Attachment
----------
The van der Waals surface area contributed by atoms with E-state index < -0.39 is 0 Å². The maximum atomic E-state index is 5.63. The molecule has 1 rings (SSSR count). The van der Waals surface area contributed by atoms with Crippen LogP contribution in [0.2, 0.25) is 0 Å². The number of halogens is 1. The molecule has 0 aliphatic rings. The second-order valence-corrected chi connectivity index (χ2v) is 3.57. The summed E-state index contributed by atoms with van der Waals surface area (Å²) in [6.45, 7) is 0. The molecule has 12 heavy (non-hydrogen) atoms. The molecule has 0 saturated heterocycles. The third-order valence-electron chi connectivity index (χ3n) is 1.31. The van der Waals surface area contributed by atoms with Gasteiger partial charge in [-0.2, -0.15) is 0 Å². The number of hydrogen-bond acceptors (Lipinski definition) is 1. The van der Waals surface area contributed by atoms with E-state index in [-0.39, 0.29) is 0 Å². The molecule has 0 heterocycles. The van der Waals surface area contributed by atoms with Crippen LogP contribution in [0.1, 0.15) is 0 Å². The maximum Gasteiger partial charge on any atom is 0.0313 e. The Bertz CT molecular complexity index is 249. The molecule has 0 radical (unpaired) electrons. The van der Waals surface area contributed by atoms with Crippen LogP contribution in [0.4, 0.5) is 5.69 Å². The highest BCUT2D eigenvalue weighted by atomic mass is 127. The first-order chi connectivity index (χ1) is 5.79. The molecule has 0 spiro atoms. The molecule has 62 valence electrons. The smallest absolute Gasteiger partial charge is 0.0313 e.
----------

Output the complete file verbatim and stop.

The van der Waals surface area contributed by atoms with E-state index < -0.39 is 0 Å². The maximum atomic E-state index is 5.63. The molecule has 1 rings (SSSR count). The van der Waals surface area contributed by atoms with Crippen LogP contribution in [0.2, 0.25) is 0 Å². The number of halogens is 1. The molecule has 0 aliphatic rings. The second-order valence-corrected chi connectivity index (χ2v) is 3.57. The summed E-state index contributed by atoms with van der Waals surface area (Å²) in [6.45, 7) is 0. The molecule has 12 heavy (non-hydrogen) atoms. The molecule has 0 saturated heterocycles. The third-order valence-electron chi connectivity index (χ3n) is 1.31. The van der Waals surface area contributed by atoms with Gasteiger partial charge in [-0.2, -0.15) is 0 Å². The number of hydrogen-bond acceptors (Lipinski definition) is 1. The van der Waals surface area contributed by atoms with E-state index in [-0.39, 0.29) is 0 Å². The molecule has 0 heterocycles. The van der Waals surface area contributed by atoms with Crippen LogP contribution in [0.1, 0.15) is 0 Å². The maximum Gasteiger partial charge on any atom is 0.0313 e. The Bertz CT molecular complexity index is 249. The molecule has 0 radical (unpaired) electrons. The van der Waals surface area contributed by atoms with Crippen LogP contribution in [0.4, 0.5) is 5.69 Å². The highest BCUT2D eigenvalue weighted by atomic mass is 127. The first-order chi connectivity index (χ1) is 5.79. The molecule has 0 spiro atoms. The molecule has 62 valence electrons. The smallest absolute Gasteiger partial charge is 0.0313 e.